There are many reasons to switch to a vegan diet. Most vegans I know do it because they don’t want to eat flesh or by-products of dead animals. Some people switch to a vegan diet whilst following in the footsteps of celebrities, or on the search for a healthier lifestyle.

Yes, it is a fairly extreme lifestyle, which is much easier if your immediate family are vegan too. No one wants to be cooking two or three different meals a day. I have been a vegetarian most of my adult life – around 25 years now. I did it for a handful of reasons, the main one being that I didn’t wish to eat animals.

I have always looked towards being vegan but never took the step. The change for me came after an intolerance test I took. As a Nutritional Therapist I had a free test to try, so I did. I did not expect the results I got back. I was intolerant to one of the proteins in cow’s milk and egg white.


I have worked with clients who had intolerances and they presented with gut pain, flatulence or bloating when they had dairy, but I didn’t have any of those symptoms. After eliminating all dairy products for a couple of weeks I noticed that my dry skin that I’d always suffered with, got better.

Reintroducing dairy brought abdominal pains shortly after, a sign that my body wasn’t happy with what I was eating.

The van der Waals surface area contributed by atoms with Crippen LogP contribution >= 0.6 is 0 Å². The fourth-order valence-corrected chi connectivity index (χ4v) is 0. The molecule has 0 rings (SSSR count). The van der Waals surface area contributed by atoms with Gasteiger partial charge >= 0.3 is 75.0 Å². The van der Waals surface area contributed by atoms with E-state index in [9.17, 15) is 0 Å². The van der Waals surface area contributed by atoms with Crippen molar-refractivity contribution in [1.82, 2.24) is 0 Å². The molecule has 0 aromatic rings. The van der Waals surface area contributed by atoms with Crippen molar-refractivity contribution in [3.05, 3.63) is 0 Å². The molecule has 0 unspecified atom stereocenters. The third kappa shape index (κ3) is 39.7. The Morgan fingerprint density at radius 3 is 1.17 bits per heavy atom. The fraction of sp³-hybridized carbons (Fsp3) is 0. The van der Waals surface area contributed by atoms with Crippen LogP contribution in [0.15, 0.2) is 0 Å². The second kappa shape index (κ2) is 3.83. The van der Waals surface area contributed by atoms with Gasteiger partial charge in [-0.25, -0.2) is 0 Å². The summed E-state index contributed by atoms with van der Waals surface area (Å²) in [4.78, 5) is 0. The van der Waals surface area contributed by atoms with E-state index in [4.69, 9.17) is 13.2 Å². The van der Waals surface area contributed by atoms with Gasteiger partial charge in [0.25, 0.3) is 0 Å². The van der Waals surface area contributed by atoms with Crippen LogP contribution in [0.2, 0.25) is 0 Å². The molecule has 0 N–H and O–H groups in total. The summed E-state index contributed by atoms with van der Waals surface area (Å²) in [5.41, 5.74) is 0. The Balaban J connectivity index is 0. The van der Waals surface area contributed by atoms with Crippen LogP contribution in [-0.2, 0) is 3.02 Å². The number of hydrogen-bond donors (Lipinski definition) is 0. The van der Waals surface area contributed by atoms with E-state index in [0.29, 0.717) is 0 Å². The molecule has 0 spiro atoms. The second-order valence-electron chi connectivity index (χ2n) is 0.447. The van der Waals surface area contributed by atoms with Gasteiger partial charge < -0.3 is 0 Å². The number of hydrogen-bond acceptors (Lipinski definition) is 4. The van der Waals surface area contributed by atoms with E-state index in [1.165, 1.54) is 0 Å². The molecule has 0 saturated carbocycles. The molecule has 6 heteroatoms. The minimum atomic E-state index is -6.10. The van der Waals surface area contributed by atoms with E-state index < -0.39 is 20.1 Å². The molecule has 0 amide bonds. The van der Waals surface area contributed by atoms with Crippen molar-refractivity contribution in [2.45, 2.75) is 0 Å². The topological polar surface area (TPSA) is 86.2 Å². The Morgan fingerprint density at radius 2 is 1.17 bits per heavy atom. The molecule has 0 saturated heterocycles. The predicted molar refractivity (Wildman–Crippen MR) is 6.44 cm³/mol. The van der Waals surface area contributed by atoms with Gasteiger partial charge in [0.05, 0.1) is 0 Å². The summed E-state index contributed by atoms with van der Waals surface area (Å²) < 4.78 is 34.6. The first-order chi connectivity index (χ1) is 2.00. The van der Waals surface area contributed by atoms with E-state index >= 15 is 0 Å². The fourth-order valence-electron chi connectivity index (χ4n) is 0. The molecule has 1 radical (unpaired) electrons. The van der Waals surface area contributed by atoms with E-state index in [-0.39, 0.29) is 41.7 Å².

My point is, there may be foods that your body doesn’t tolerate well, and you may have symptoms that you just don’t associate with eating that food. Dairy is a food that many people have problems with, but because we have had dairy all our lives we just don’t make the connection. Let’s face it – the cow’s milk is meant for the calves, no wonder our bodies try to reject it.

Feeling better on a vegan diet

Improved state of being on a vegan diet includes feeling fantastic, slimmer and healthier. It needs to be said at this point that without balanced nutrition, you can also feel tired, lacking in energy, have headaches and gain weight on a vegan diet. But these symptoms can occur with any regime if you don’t balance your nutrients properly or eat processed food.

Let’s face it, a vegan diet could be chips, bread, cereal bars and coffee. As with any change in dietary habits, it is wise to do it gradually. Give yourself time to adjust to the new flavours and textures.